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NHL & NBA Cancel Playoffs In Solidarity With Kenosha Protesters, MLB Joins In

By Sandy Malone and Tom Gantert

New York, NY – The National Hockey League (NHL) announced that Thursday night’s playoff games had been postponed, following the lead of numerous other professional athletes who refused to play to condemn the shooting of 29-year-old Jacob Blake by Kenosha police.

The Philly Voice reported the NHL had caved to pressure from the Hockey Diversity Alliance to cancel its Aug. 26 games after numerous National Basketball Association (NBA) teams and Major League Baseball (MLB) teams cancelled games a night earlier.

Even National Football League (NFL) players found a way to make a statement while in the off-season.

The Detroit Lions canceled their football practice on Tuesday to protest the shooting, according to ESPN.

On Wednesday, the Milwaukee Brewers and Cincinnati Reds cancelled their game scheduled to be played in Milwaukee, according to ESPN.

“Our team and the Reds felt that with our community and our nation in such pain, tonight we wanted 100% of the focus to be on issues that are much more important than baseball,” said Brewers pitcher Brent Suter said, according to the Milwaukee Journal Sentinel.

Then the Seattle Mariners announced they had cancelled their game against the San Diego Padres to protest the shooting in Kenosha.

All three NBA playoff games that were scheduled for Aug. 26 were cancelled, ESPN reported.

The games between Milwaukee and Orlando, Houston and Oklahoma, and the Los Angeles Lakers and Portland were postponed but have not yet been rescheduled.

However, playoff games resumed on Thursday after that one-night intermission.

Milwaukee Bucks’ Senior Vice President Alex Lasry tweeted his support for the protest.

“Some things are bigger than basketball,” Lasry posted. “The stand taken today by the players and (the organization) shows that we’re fed up. Enough is enough. Change needs to happen. I’m incredibly proud of our guys and we stand 100% behind our players ready to assist and bring about real change.”

In Milwaukee, Brewers’ manager Craig Counsell condemned the shooting, according to the Milwaukee Journal Sentinel.

“A black man was shot, and his life is in peril, and frankly it shouldn’t be,” Counsell said. “We’ve got a systemic problem that we need to address, and we all need to educate ourselves. Whether you agree or disagree with what I’m saying, I think it’s important that we continue to think, we continue to pursue policy change, we continue to act, because there’s violence happening that just absolutely should not be happening. And we can’t stay quiet about it.”

“But educate yourselves, and understand it as best you can,” he continued. “Understand points you don’t agree with. Sometimes it’s hard for us to do. It’s certainly hard for me to see any scope of the other side on this one, but educate yourselves. I think it’s all of our responsibility to do that.”

But professional athletes are facing some blowback from members of the public who don’t think an armed man with outstanding warrants for abusing the mother of his children should be given such honored attention.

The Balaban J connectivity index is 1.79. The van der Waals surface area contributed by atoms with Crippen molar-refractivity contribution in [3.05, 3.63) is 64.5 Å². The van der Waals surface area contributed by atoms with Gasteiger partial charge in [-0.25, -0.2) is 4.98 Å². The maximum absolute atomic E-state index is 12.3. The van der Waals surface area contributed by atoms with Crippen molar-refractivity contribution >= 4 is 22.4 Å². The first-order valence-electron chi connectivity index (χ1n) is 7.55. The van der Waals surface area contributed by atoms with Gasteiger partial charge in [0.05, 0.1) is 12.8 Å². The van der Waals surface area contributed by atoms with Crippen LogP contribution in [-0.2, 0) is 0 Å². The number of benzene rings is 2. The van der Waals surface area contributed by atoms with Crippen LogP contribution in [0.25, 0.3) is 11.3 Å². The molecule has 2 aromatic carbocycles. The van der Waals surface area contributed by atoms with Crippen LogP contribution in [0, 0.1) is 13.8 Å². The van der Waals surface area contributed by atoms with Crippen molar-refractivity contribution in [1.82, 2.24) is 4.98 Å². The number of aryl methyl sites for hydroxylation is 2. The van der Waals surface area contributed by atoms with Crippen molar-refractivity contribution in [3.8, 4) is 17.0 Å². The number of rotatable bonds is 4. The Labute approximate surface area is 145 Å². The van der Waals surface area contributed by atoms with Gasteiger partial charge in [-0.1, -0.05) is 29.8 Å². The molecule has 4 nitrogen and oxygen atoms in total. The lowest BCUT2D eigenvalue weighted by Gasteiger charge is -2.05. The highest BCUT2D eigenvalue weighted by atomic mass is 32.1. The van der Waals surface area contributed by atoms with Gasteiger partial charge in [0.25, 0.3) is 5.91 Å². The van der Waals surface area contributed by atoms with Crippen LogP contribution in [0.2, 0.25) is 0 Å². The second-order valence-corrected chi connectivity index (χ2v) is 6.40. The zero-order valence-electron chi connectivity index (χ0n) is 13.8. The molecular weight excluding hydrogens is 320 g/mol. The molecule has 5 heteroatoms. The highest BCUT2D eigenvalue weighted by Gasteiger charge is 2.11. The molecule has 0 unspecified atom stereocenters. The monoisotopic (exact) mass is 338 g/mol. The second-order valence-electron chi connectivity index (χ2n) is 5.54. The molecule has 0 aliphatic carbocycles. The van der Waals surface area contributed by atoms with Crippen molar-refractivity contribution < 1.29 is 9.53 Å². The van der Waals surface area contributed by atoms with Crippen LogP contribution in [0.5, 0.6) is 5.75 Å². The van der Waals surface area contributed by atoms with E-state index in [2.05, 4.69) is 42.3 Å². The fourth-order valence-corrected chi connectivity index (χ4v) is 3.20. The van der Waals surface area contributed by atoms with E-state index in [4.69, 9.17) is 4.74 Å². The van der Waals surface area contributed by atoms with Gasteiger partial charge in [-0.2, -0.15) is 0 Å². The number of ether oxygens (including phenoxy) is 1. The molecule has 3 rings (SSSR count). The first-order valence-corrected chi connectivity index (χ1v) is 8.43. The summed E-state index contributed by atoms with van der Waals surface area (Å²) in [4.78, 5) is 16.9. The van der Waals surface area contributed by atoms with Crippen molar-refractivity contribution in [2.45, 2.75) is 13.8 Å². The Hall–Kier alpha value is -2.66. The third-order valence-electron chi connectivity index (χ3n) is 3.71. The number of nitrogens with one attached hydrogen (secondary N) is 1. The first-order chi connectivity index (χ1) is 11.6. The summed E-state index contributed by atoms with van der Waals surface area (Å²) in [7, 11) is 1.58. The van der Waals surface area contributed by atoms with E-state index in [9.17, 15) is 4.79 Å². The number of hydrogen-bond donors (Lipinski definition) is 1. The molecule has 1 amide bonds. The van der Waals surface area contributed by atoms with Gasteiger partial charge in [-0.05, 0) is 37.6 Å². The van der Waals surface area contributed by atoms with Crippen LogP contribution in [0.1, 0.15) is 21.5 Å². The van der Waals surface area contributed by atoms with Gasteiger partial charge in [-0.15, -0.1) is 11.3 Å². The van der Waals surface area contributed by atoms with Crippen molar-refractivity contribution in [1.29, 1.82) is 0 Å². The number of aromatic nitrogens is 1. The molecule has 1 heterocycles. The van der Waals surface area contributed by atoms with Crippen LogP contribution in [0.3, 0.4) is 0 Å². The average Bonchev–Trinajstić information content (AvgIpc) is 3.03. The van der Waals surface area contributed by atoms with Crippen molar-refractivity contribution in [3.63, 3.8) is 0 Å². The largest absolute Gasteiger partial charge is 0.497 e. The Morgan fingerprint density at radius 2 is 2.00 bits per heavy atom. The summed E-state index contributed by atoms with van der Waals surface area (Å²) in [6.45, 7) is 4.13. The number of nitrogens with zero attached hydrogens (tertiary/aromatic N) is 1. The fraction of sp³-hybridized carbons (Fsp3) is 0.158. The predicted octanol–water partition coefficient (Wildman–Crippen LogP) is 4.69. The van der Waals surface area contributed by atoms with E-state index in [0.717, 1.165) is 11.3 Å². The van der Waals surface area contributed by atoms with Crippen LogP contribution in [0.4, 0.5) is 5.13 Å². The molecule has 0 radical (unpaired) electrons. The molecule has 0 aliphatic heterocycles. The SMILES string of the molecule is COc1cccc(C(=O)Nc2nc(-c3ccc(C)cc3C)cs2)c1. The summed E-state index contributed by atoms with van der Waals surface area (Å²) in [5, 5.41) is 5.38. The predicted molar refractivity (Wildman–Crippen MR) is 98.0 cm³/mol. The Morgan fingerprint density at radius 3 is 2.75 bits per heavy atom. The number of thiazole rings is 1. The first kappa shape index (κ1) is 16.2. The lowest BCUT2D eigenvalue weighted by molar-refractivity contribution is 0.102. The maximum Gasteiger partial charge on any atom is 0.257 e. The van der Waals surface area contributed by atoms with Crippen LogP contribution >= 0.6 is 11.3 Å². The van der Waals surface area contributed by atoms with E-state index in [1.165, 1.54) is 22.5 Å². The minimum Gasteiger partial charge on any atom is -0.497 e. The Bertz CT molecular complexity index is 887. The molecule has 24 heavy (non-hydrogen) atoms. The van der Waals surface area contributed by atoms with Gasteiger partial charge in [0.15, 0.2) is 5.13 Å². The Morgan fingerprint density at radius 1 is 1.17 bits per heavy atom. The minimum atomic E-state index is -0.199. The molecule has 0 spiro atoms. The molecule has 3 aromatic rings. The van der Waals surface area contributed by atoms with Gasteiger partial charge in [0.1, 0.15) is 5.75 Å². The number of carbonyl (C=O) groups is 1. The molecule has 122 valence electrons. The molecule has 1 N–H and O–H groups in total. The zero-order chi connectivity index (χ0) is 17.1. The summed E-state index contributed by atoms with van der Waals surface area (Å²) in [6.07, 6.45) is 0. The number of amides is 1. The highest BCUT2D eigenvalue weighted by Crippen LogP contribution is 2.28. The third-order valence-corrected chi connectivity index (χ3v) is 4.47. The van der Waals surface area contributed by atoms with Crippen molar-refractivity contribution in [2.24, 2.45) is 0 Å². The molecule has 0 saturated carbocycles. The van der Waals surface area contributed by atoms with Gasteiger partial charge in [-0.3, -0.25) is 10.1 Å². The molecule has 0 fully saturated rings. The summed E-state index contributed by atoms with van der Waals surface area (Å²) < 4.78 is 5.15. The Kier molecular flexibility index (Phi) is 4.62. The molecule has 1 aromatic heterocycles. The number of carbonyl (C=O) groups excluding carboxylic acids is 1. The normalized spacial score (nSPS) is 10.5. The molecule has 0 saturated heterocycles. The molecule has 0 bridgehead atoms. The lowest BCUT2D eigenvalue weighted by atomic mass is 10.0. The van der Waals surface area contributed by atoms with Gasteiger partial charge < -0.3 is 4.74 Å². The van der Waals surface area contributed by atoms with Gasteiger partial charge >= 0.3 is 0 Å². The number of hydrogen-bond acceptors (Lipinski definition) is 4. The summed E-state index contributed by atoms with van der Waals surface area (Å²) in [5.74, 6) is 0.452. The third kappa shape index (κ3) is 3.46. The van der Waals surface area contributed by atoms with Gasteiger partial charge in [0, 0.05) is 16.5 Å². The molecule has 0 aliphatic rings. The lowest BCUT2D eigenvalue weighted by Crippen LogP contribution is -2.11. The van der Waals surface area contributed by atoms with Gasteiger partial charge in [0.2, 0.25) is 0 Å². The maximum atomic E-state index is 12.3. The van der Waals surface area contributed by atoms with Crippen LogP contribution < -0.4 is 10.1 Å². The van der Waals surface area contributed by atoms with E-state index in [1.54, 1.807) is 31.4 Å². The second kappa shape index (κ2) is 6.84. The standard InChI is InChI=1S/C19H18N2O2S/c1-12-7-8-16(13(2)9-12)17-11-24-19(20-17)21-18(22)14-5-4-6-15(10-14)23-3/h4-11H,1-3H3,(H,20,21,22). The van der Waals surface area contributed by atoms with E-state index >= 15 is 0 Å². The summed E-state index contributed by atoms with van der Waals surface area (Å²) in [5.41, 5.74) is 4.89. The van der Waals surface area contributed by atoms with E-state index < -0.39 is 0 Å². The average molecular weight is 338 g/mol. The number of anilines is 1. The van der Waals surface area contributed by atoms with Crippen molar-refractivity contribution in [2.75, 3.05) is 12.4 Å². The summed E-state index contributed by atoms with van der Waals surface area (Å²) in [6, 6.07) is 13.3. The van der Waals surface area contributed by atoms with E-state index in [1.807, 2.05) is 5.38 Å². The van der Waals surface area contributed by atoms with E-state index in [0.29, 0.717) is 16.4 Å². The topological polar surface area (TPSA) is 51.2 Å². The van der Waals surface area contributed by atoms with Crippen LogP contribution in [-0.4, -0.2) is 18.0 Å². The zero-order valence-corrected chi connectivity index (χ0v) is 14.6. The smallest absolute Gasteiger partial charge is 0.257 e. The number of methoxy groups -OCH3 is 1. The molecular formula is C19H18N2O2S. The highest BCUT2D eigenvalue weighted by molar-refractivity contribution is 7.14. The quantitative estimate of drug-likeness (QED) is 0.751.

The Wisconsin Department of Justice confirmed Wednesday that Blake was armed with a knife when he was shot on Sunday.

“During the investigation following the initial incident, Mr. Blake admitted that he had a knife in his possession,” a Wisconsin DOJ statement said. “DCI agents recovered a knife from the driver’s side floorboard of Mr. Blake’s vehicle. A search of the vehicle located no additional weapons.”

The incident that led to Blake’s shooting began just after 5 p.m. on Aug. 23 when officers responded to a call about a domestic disturbance at a home in the 2800-block of 40th Street in Kenosha.

The woman who called 911 told dispatchers that Blake “isn’t supposed to be there and he took the complainant’s keys and is refusing to give them back,” the Milwaukee Journal Sentinel reported.

The dispatcher advised the responding officers that there was an alert for a wanted person at that address.

It turned out that Blake had a warrant from another domestic incident in May, the Milwaukee Journal Sentinel reported.

He was wanted on charges of third-degree sexual assault, trespassing, and disorderly conduct in connection with domestic abuse that occurred at the same address, according to Newsweek.

The dispatcher advised the responding officers that there was an alert for a wanted person at that address.

Cell phone videos of the incident showed Blake fighting with Kenosha officers before he ran around to the driver’s door of his car with police following him, weapons drawn.

Blake ignored officers’ order to “drop the knife” and continued to lean into his car and an officer opened fire on him.

His father has said the multiple gunshots to his back left his son a paraplegic, the Milwaukee Journal Sentinel reported.

Written by
Tom Gantert

Tom Gantert graduated from Michigan State University with a bachelor’s degree in journalism. Tom started in the newspaper business in 1983. He has worked at the Jackson Citizen Patriot (Michigan), Lansing State Journal (Michigan), Ann Arbor News (Michigan), Vineland Daily-Journal (Michigan), North Hills News Record (Pennsylvania) and USA Today (Virginia). He is also currently the managing editor of Michigan Capitol Confidential, a daily news site of the Mackinac Center for Public Policy. Tom is the father of a Michigan State Police trooper.

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Written by Tom Gantert

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